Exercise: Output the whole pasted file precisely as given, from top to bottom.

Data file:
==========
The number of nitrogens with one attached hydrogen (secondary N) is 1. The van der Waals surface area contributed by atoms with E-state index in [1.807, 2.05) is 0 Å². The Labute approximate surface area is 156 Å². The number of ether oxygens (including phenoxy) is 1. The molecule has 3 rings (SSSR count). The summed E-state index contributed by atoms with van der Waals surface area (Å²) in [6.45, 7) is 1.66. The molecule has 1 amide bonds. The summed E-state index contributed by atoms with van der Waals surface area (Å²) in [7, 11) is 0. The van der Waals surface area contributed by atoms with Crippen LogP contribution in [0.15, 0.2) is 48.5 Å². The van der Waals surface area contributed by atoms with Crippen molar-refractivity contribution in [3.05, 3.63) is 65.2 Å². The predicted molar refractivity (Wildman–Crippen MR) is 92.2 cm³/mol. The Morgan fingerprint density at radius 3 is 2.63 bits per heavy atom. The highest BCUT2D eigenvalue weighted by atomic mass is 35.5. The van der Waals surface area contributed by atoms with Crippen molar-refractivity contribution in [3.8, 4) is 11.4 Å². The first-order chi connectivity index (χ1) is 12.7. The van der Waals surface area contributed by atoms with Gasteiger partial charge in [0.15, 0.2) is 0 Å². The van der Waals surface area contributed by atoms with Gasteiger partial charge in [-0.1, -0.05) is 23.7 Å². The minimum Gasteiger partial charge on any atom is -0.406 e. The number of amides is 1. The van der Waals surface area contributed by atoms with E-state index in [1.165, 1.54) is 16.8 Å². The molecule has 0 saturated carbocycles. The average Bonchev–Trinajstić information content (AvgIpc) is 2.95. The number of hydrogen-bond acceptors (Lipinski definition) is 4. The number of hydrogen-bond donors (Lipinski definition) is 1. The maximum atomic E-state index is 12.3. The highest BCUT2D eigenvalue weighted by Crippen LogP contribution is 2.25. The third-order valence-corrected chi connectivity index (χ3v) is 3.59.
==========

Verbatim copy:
The number of nitrogens with one attached hydrogen (secondary N) is 1. The van der Waals surface area contributed by atoms with E-state index in [1.807, 2.05) is 0 Å². The Labute approximate surface area is 156 Å². The number of ether oxygens (including phenoxy) is 1. The molecule has 3 rings (SSSR count). The summed E-state index contributed by atoms with van der Waals surface area (Å²) in [6.45, 7) is 1.66. The molecule has 1 amide bonds. The summed E-state index contributed by atoms with van der Waals surface area (Å²) in [7, 11) is 0. The van der Waals surface area contributed by atoms with Crippen LogP contribution in [0.15, 0.2) is 48.5 Å². The van der Waals surface area contributed by atoms with Crippen molar-refractivity contribution in [3.05, 3.63) is 65.2 Å². The predicted molar refractivity (Wildman–Crippen MR) is 92.2 cm³/mol. The Morgan fingerprint density at radius 3 is 2.63 bits per heavy atom. The highest BCUT2D eigenvalue weighted by atomic mass is 35.5. The van der Waals surface area contributed by atoms with Crippen molar-refractivity contribution in [3.8, 4) is 11.4 Å². The first-order chi connectivity index (χ1) is 12.7. The van der Waals surface area contributed by atoms with Gasteiger partial charge in [0.15, 0.2) is 0 Å². The van der Waals surface area contributed by atoms with Gasteiger partial charge in [-0.1, -0.05) is 23.7 Å². The minimum Gasteiger partial charge on any atom is -0.406 e. The number of amides is 1. The van der Waals surface area contributed by atoms with E-state index in [1.165, 1.54) is 16.8 Å². The molecule has 0 saturated carbocycles. The average Bonchev–Trinajstić information content (AvgIpc) is 2.95. The number of hydrogen-bond acceptors (Lipinski definition) is 4. The number of hydrogen-bond donors (Lipinski definition) is 1. The maximum atomic E-state index is 12.3. The highest BCUT2D eigenvalue weighted by Crippen LogP contribution is 2.25. The third-order valence-corrected chi connectivity index (χ3v) is 3.59.